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AIBU to be unsure how I feel about DS losing his virginity?

(54 Posts)
GreenGlassLove Fri 08-Jan-16 00:44:15

Ok, I apologise in advance as this will probably be a long OP, but to avoid confusion and drip feeding there's some background which may or may not matter.
DH and I have 3 DSs. DS1 is our biological son, DS2 and DS3 are brothers, sons of family friends who we adopted after their parents died. At the time, DS2 was 15 and having a pretty rough time of it so we always made it very clear he wasn't an outsider, that we thought of both him and DS3 as part of our family and if he ever needed advice or to talk about anything or just a hug we would be there for him. A couple of times he did, but for the most part kept it to himself.
Fast forward to four years ago, DS2 met his current girlfriend and found a kindred spirit almost.
Fast forward again to a few days ago, they had come over for dinner and I noticed something was a little off about them. When we were on our own I asked him if he was ok and he said that he was, then a while later cornered me and said (with a face the colour of the red cabbage mind you!) that he and girlfriend had had sex for the first time and he was a little unsure if it was supposed to change anything, or if it was a sign she wanted him to propose. Long story short we had a brief chat about it (pink cheeks all around), I assured him that I didn't think she was trying to get him to marry her, he assured me he had wanted to do it, we both returned to company in better spirits.
Now I'm thinking about the conversation I'm feeling a little strange about it. Not because I think he shouldn't have had sex because frankly he's 24 years old, it's his body part and his life, but I almost feel like he's grown up to the point where he simply doesn't need me. AIBU to feel like this?

TendonQueen Fri 08-Jan-16 00:48:01

I can totally see why you feel a bit odd, it's that 'my boy has grown up now!'feeling, but I don't take that is meaning he doesn't need you. You'll always be mum. Even the nicest girlfriends can come and go. And I think it was really nice that he talked to you. All is ok I reckon.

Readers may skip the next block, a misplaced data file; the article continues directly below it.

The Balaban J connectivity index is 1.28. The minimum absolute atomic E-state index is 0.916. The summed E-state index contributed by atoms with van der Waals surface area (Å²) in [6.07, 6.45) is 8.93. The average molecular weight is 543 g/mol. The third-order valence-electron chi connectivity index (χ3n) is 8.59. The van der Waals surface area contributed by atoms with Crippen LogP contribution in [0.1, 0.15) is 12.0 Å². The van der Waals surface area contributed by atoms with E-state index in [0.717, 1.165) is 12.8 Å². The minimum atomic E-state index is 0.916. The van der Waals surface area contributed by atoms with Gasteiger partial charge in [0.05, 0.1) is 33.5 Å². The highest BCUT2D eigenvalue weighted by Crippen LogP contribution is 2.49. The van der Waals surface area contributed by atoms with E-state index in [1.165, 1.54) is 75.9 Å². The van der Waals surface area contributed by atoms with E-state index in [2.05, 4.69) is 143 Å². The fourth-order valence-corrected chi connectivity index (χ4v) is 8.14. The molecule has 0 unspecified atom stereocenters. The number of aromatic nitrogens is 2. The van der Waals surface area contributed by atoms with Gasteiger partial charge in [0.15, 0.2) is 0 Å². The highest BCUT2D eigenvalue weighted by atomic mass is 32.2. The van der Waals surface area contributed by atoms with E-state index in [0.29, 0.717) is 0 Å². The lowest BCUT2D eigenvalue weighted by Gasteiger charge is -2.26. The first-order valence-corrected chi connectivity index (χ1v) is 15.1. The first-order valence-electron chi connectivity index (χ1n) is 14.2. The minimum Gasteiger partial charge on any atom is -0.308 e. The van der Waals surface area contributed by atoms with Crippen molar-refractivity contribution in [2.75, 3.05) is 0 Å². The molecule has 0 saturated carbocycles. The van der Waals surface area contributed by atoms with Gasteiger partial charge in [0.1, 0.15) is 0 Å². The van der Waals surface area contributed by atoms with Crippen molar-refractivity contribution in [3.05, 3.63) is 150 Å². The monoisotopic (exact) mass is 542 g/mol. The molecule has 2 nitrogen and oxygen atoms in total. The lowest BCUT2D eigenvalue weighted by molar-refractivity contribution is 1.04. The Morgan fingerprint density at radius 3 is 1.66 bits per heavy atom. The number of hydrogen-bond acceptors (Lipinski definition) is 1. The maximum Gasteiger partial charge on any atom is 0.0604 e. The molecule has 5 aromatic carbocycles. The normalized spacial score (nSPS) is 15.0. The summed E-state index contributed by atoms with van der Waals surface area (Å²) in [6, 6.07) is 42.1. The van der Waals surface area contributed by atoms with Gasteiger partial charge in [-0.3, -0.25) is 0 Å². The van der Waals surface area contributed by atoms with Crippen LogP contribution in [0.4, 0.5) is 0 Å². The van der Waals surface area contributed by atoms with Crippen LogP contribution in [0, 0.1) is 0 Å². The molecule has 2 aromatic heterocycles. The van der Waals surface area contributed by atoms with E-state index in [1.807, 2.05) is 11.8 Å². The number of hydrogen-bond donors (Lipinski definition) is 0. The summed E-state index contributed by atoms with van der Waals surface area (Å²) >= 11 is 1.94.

ohtheholidays Fri 08-Jan-16 00:48:35

Yes YABU smile how does he not need you anymore?From what you've said it sounds like you have a very close and very loving relationship with your son.

ijustwannadance Fri 08-Jan-16 00:59:49

You sound lively op. Only thing unusual is a 24 year old having absolutely no clue about sex/relationships. Does he know about contraception? Good on them for waiting 4 years though!

PerspicaciaTick Fri 08-Jan-16 01:11:13

I think the conversation you had simply proves how much he still does need you for guidance and support. The fact that he felt able to talk to you about it and you were able to say the right sort of stuff, is pretty fantastic.

LunaLodbrok Fri 08-Jan-16 01:23:40

He does need you! He wanted to talk to you about it. It must be bittersweet sometimes when they are grown up but you always need your Mum. Maybe he would like more of a chat sometimes about it? You sound very caring.

GreenGlassLove Fri 08-Jan-16 01:23:47

wipes sweat from forehead glad to know I'm not just being PFB (PSB?)
ijustwannadance I must admit that was my first question too! He assured me that they were safe, with his face still beetroot coloured. snickers